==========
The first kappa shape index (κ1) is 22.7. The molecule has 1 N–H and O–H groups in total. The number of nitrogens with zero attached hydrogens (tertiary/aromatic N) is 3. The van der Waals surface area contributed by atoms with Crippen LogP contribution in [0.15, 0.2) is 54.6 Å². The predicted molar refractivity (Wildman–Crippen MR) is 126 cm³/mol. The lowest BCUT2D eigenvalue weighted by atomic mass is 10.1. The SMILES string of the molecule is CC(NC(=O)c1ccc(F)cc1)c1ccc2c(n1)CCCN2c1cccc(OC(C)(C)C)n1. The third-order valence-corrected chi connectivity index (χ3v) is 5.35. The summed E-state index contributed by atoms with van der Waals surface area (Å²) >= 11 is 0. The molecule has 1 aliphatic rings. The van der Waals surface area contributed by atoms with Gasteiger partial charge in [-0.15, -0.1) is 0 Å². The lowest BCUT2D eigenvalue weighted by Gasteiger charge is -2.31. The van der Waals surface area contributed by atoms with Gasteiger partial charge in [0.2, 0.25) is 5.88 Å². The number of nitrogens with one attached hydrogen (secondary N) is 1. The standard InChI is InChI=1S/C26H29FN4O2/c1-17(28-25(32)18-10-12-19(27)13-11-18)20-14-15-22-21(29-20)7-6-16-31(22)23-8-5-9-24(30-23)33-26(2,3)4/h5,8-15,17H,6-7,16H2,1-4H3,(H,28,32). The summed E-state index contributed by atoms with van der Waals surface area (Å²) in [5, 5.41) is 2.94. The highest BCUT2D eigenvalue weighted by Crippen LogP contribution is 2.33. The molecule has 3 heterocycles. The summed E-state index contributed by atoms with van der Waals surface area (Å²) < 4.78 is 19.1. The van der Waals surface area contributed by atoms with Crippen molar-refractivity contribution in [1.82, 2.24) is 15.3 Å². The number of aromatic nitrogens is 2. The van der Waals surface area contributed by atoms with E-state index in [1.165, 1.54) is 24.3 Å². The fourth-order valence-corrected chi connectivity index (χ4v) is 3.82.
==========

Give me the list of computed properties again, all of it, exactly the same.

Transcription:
The first kappa shape index (κ1) is 22.7. The molecule has 1 N–H and O–H groups in total. The number of nitrogens with zero attached hydrogens (tertiary/aromatic N) is 3. The van der Waals surface area contributed by atoms with Crippen LogP contribution in [0.15, 0.2) is 54.6 Å². The predicted molar refractivity (Wildman–Crippen MR) is 126 cm³/mol. The lowest BCUT2D eigenvalue weighted by atomic mass is 10.1. The SMILES string of the molecule is CC(NC(=O)c1ccc(F)cc1)c1ccc2c(n1)CCCN2c1cccc(OC(C)(C)C)n1. The third-order valence-corrected chi connectivity index (χ3v) is 5.35. The summed E-state index contributed by atoms with van der Waals surface area (Å²) >= 11 is 0. The molecule has 1 aliphatic rings. The van der Waals surface area contributed by atoms with Gasteiger partial charge in [-0.15, -0.1) is 0 Å². The lowest BCUT2D eigenvalue weighted by Gasteiger charge is -2.31. The van der Waals surface area contributed by atoms with Gasteiger partial charge in [0.2, 0.25) is 5.88 Å². The number of nitrogens with one attached hydrogen (secondary N) is 1. The standard InChI is InChI=1S/C26H29FN4O2/c1-17(28-25(32)18-10-12-19(27)13-11-18)20-14-15-22-21(29-20)7-6-16-31(22)23-8-5-9-24(30-23)33-26(2,3)4/h5,8-15,17H,6-7,16H2,1-4H3,(H,28,32). The summed E-state index contributed by atoms with van der Waals surface area (Å²) in [5, 5.41) is 2.94. The highest BCUT2D eigenvalue weighted by Crippen LogP contribution is 2.33. The molecule has 3 heterocycles. The summed E-state index contributed by atoms with van der Waals surface area (Å²) < 4.78 is 19.1. The van der Waals surface area contributed by atoms with Crippen molar-refractivity contribution in [1.82, 2.24) is 15.3 Å². The number of aromatic nitrogens is 2. The van der Waals surface area contributed by atoms with E-state index in [1.165, 1.54) is 24.3 Å². The fourth-order valence-corrected chi connectivity index (χ4v) is 3.82.